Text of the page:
Cindy Wolf's Charleston Restaurant - Les Oenarchs Dinner
Chef Cindy Wolf prepared another sumptuous meal, with every course hitting high notes. The Champagne flight was disappointing, with a decrepit bottle of 1982 Dom Pérignon followed by a tart, green, sharp 1990 Nicholas Feuillatte. Even the gorgeous 1990 Taittinger Comte de Champagne Blanc de Blancs was not quite as perfect as this wine can be.
The first flight, an intriguing flight of whites, included an off-bottle of the 1999 Beaucastel Châteauneuf du Pape Vieilles Vignes. The other whites all performed well. The most unusual offering was the 1998 Sine Qua Non Backward and Forward, a Roussanne/Viognier blend from this terrific Santa Barbara winery. At first it appeared completely oxidized, perhaps even defective, but an amazing transformation took place over the next 20 minutes when it exploded from the glass, offering scents of exotic tropical fruits and orange marmalade. The 1997 Sine Qua Non Twisted and Bent tied with the 2000 Beaucastel Châteauneuf du Pape Vieilles Vignes for top wine of the flight. All of the wines were intense and concentrated, and, except for the Twisted and Bent, not revealing any notions of oak.
The second flight was marred by a corked bottle of Arrowood's 1994 Syrah Sara Lee's Vineyard. That wine was replaced by a fabulous bottle of 1998 Ojai Roll Ranch Syrah. The stars of the tasting were the 1996 Kongsgaard Syrah, the 2001 Red Car Stranger, and a fabulous bottle of 1999 Lagier Meredith Syrah. The 1992 Sean Thackrey, 1994 Swanson, and 1994 Edmunds St. John were all fully mature, and are not likely to improve. I made a mental note that I would have enjoyed them more several years ago.
The third flight included some bruising Syrahs from Sine Qua Non. These are full-throttle, dense purple-colored wines offering gorgeous aromas and flavors of licorice, blackberries, graphite, and white flowers in their intense personalities. The only exception was the 1998 Sine Qua Non The Antagonist (a Grenache cuvée). Two bottles of the 1999 Icarus were corked, but the other Sine Qua Non offerings were sensational. The 1999 Carlisle Syrah and 1999 Alban Vineyards Syrah Lorraine were also very impressive. Interestingly, all of the wines in this flight seemed extraordinarily young, with tremendous upside potential. In contrast, the older wines in Flight II appeared fully mature, and beginning to decline.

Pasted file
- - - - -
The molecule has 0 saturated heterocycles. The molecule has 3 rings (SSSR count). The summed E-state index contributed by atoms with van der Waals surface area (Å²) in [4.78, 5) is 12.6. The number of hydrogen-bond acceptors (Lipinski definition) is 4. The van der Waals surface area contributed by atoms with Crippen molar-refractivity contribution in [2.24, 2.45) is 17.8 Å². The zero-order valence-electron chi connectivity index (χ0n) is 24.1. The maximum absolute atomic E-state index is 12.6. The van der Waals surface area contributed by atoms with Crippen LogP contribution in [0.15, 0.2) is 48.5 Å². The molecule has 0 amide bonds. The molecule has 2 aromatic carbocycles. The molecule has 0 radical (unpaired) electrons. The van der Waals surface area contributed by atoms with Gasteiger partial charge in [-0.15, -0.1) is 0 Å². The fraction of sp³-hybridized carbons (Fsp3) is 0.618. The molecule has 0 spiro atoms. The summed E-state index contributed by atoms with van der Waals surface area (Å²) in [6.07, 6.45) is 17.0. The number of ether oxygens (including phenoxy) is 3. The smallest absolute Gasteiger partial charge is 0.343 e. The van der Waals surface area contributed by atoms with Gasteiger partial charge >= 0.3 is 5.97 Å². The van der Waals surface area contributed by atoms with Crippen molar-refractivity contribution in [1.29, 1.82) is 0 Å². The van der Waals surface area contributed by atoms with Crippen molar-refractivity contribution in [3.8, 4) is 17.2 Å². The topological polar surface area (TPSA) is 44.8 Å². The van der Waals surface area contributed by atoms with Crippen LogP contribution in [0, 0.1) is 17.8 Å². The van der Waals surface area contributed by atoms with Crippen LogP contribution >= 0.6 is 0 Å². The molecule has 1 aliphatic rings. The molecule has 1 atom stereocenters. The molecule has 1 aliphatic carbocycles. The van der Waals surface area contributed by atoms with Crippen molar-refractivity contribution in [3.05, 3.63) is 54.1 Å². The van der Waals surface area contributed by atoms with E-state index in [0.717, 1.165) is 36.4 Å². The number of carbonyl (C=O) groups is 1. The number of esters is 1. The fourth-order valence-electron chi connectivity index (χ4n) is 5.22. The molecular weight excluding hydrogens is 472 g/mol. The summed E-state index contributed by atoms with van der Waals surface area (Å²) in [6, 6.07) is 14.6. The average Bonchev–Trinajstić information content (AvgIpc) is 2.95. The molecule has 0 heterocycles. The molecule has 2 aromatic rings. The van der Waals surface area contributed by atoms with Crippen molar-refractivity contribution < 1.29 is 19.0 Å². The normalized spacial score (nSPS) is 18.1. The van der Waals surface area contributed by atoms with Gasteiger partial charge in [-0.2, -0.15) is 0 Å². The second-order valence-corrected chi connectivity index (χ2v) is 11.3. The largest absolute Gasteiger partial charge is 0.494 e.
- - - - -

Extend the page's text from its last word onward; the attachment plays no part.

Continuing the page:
There is a belief that New World American Syrah has not yet proven its potential for positive evolution and longevity to the extent that New World Syrah from South Australia has demonstrated. Of course, there is not as much experience with the American offerings, but I have high hopes that the finest vintages of Ojai, Sine Qua Non, Alban, and other top producers will turn out Syrahs that can be drunk young, and will evolve gracefully as well as positively for 10-15 years, with certain vintages reaching age twenty with their fruit and complexity intact. The last flight seemed to suggest these wines have that potential. As always, time will offer the evidence.
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Petit Louis Bistro
A lookalike, authentic French bistro, Petit Louis in Baltimore's Roland Park is the creation of restauranteurs par excellence Cindy Wolf and Tony Foreman. You feel like you’ve walked into a bistro on the Left Bank of Paris when you enter Petit Louis. The food is classic bistro, and they do it well. All of the courses we had were flavorful, sometimes a trifle rustic, but delicious in their intensity. This was good comfort food prepared extremely well. The wines started with one of the major surprises for me over the last year, the 2006 sparking wine from Tony Soter in Oregon. I had this several times while I was out visiting Oregon, and I had always been impressed, but this is a 10-year-old sparking Rosé that is just sensational, and I’m talking world class—it’s that good. Something this good from France would cost at least two to three times as much, so kudos to Tony Soter. The 1995 Billaud-Simon Chablis Mont de Milieu was oxidized and undrinkable. The 1996 Zind-Humbrecht Pinot Gris Clos St. Urbain Rangen de Thann was sweet, and although it went well with the foie gras, it was just a little too unctuous and sweet a wine...